"World English: How to Communicate with an International Audience," International Association of Business Communicators, International Conference, Chicago, IL, June 11, 2002.
"The Language of Music and the Music of Language," Chicago Speechwriters Forum, September 9, 2003.
"When a Lawyer Needs a Linguist,” Association of Forensic Document Examiners, Milwaukee, WI, Nov. 8, 2009.
- Stop the pronoun craziness - This is a message that the p.c. crowd — in the media, in the universities – needs to hear again and again, because they don’t get it, especially when a Presidential candidate (Warren) announces “her” pronouns on the debate stage, and a teacher is fired for not using the student’s preferred pronouns. It is not... Read more »
- Language change: getting it right - The attitudes and prejudices of speakers towards various languages and dialects is important “peri-linguistic” data. They may influence the development and differentiation of language itself. Or they may not — just voices in the wind. Gripes of a pseudo-expert Thus, when a major, even venerable magazine, Harper’s, publishes an essay “Semantic Drift” by Lionel Shriver,... Read more »
- Code-switching and pandering – a new low - Spare me the sight / of this thankless breed, these politicians / who cringe for favors from a screaming mob / and do not care what harm they do their friends / providing they can please a crowd! Euripides, Hecuba (c. 425 BCE) This post introduces my Blahblahblah Award, bestowed upon the politician using the... Read more »
- On baby talk and language change - Is sloppiness in speech caused by ignorance or apathy? I don’t know and I don’t care. William Safire I admire John McWhorter so much for the breadth of his accomplishments, his accessibility to the media, his eloquent lectures. I recently saw a video clip in which he pegged Trump’s speech as characteristic of... Read more »
- Words, maps, territories, and the political abuse of language - The truth is what most people believe. And they believe that which is repeated most often. Paul Josef Goebbels Here is the text of a letter I sent to the Manchester NH Union-Leader (published 6/21/19): March 19, 2019 Dear Editor, Let me add my voice to the chorus of people outraged by Rep. Ocasio-Cortez’s... Read more »
- The Babel problem and the dangers of multilingualism - And they said, “Come, let us build us a city, and a tower with its top in the sky, to make a name for ourselves; else we shall be scattered all over the world.” The Lord came down to look at the city and tower that man had built, and the Lord said, “If, as... Read more »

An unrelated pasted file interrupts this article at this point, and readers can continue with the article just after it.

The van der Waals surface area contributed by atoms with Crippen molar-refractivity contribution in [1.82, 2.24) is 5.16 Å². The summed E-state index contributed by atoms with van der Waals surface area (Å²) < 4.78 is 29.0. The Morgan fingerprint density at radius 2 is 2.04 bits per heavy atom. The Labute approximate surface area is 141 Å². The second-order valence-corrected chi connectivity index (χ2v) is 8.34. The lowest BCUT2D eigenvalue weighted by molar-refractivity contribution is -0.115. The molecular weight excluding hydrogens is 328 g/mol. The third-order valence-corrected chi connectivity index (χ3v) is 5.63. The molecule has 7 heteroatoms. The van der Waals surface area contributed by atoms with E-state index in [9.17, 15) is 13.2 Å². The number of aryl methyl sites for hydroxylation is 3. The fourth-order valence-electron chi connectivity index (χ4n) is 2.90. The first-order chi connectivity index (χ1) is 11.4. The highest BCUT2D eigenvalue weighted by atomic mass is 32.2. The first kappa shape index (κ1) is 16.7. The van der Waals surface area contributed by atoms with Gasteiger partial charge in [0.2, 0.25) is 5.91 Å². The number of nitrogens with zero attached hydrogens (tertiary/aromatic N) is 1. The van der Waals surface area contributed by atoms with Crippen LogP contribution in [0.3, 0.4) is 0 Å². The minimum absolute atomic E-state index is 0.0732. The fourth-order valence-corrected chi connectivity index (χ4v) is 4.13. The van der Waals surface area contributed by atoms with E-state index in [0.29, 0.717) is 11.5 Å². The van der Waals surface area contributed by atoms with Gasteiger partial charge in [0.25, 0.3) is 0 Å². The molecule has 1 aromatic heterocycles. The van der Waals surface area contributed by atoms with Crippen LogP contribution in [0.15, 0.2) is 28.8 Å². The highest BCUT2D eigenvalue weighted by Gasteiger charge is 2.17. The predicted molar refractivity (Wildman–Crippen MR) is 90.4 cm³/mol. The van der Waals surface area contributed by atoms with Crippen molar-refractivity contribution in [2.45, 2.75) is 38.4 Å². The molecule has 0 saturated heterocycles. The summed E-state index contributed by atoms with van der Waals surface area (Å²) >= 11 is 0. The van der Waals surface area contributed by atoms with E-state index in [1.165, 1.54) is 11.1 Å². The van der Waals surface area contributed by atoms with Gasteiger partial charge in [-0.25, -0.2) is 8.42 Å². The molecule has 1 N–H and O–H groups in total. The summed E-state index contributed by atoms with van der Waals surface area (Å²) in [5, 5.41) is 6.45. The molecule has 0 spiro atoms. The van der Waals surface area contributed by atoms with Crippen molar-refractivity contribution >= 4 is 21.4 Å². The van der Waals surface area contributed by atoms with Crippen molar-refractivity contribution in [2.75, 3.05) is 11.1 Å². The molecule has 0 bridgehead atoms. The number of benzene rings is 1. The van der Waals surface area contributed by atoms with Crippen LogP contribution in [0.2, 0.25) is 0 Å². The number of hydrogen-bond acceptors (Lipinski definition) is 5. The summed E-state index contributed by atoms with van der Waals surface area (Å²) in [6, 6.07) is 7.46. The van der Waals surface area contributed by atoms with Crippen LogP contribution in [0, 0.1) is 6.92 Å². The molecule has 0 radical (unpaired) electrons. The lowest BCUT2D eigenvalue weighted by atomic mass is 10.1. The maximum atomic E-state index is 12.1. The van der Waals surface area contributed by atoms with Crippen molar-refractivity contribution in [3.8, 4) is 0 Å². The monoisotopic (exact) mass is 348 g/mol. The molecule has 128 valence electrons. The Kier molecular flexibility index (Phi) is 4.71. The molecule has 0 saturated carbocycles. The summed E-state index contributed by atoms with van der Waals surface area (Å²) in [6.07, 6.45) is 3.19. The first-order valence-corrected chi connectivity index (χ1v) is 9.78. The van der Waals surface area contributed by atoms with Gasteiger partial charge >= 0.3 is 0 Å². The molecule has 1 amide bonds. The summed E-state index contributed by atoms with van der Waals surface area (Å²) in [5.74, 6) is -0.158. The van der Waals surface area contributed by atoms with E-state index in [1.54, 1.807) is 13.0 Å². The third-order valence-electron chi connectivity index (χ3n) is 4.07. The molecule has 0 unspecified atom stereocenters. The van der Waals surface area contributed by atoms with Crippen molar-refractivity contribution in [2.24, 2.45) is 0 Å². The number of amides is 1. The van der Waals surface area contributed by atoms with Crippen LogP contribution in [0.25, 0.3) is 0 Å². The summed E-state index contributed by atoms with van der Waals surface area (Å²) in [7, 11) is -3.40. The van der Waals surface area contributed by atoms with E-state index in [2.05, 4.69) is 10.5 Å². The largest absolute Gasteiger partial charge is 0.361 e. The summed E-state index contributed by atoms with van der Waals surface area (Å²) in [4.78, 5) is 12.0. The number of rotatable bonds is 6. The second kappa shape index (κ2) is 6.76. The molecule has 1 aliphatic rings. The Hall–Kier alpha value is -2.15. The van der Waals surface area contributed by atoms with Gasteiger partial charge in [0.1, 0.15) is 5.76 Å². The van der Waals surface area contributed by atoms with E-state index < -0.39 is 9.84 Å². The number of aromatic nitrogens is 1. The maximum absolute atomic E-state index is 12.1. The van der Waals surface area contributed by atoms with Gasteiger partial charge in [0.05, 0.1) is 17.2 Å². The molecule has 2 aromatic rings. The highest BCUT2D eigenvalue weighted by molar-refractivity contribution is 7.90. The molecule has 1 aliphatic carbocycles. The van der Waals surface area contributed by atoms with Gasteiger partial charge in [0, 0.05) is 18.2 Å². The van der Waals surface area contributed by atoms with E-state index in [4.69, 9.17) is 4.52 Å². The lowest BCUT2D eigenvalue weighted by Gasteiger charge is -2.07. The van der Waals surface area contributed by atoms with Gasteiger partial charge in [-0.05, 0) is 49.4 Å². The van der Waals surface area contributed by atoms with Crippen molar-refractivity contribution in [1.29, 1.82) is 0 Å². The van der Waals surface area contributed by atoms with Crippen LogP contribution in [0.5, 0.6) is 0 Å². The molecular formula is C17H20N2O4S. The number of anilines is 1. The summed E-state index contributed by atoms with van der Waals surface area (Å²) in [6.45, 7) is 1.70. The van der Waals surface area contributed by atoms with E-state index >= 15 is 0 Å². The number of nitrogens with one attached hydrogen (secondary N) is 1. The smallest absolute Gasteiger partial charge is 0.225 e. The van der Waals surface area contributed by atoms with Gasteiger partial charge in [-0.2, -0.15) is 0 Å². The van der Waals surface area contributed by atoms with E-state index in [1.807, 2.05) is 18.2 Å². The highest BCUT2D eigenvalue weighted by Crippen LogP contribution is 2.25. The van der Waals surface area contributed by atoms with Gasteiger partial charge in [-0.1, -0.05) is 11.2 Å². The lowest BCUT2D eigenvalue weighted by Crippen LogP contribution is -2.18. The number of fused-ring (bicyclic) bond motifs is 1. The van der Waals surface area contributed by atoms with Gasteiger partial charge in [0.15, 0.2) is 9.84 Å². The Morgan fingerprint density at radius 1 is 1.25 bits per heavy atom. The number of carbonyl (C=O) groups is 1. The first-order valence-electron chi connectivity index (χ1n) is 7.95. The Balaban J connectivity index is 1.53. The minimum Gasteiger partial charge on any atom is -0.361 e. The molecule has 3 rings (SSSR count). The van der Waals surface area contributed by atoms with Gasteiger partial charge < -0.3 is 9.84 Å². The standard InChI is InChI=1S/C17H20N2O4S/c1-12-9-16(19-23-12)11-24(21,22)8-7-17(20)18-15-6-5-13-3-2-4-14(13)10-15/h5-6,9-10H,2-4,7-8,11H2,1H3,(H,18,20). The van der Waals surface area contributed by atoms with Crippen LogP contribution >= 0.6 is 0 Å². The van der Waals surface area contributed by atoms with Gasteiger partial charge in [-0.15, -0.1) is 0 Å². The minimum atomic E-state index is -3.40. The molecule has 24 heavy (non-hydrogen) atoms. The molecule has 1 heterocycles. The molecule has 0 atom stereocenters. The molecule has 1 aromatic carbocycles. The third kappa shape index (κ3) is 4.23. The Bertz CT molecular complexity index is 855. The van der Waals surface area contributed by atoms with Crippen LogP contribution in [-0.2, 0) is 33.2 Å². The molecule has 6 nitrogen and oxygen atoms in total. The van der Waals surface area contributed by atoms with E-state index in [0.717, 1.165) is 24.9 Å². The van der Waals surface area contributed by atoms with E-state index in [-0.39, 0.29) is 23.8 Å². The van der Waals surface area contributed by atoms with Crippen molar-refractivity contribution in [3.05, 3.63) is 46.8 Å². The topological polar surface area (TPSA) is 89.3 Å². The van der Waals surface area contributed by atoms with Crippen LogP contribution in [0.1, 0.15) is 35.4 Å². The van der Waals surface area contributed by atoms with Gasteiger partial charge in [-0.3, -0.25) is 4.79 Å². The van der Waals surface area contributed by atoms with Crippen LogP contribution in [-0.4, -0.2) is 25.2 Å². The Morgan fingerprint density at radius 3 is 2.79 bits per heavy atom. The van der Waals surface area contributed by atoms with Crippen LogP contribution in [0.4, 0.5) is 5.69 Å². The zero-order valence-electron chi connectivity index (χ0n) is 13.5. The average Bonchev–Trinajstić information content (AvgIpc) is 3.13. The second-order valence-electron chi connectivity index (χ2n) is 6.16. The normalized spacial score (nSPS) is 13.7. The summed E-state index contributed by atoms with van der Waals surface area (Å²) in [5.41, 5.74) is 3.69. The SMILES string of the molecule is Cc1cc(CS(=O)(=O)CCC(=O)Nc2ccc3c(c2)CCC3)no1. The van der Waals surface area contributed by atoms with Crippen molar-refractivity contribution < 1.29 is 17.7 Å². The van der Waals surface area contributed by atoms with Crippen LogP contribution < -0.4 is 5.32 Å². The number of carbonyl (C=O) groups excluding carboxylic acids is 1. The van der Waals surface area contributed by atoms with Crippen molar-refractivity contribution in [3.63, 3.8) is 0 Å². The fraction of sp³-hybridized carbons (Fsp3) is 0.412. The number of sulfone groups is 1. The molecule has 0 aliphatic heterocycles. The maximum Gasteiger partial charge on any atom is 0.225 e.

- Who’s got the sexiest accent? Not me. - I just read an article on “who’s got the sexiest accent?’, and when I Googled the article, I discovered that “sexiest accent” generates over four million hits. As Trump said about health care, who knew there were so many surveys? The ones I skimmed through seemed mostly intended as tourism boosters, at least for the... Read more »
- The difference between code-switching and pandering (pay attention, Hillary) - “…style is intrinsic and private, like…voice or gesture, partly a matter of inheritance, partly of cultivation. It is more than a pattern of expression. It is the pattern of the soul.” -Maurice Valency Think of language as haberdashery: you have a closet full of clothes for every occasion. Your clothing choice expresses yourself in a... Read more »
- Biden’s plagiarism alone disqualifies him - Don’t forget why God made your eyes — plagiarize! Tom Lehrer, “Lobachevsky” I’m involved in a fair number of plagiarism cases. In non-fiction allegations, I typically represent a student who has omitted quotation marks, possibly because he/she was lifting what appeared to be basic background information. There are very few ways of saying... Read more »
- Political language 2019: simpler but no less devious - Definitions of “politician”: An eel in the fundamental mud upon which the superstructure of organized society is reared. Ambrose Bierce (One who) divides mankind into two classes: tools and enemies. That means he knows only one class: enemies. Friedrich Nietzsche [Someone] who identifies the sound of his own voice with the infallible voice of the... Read more »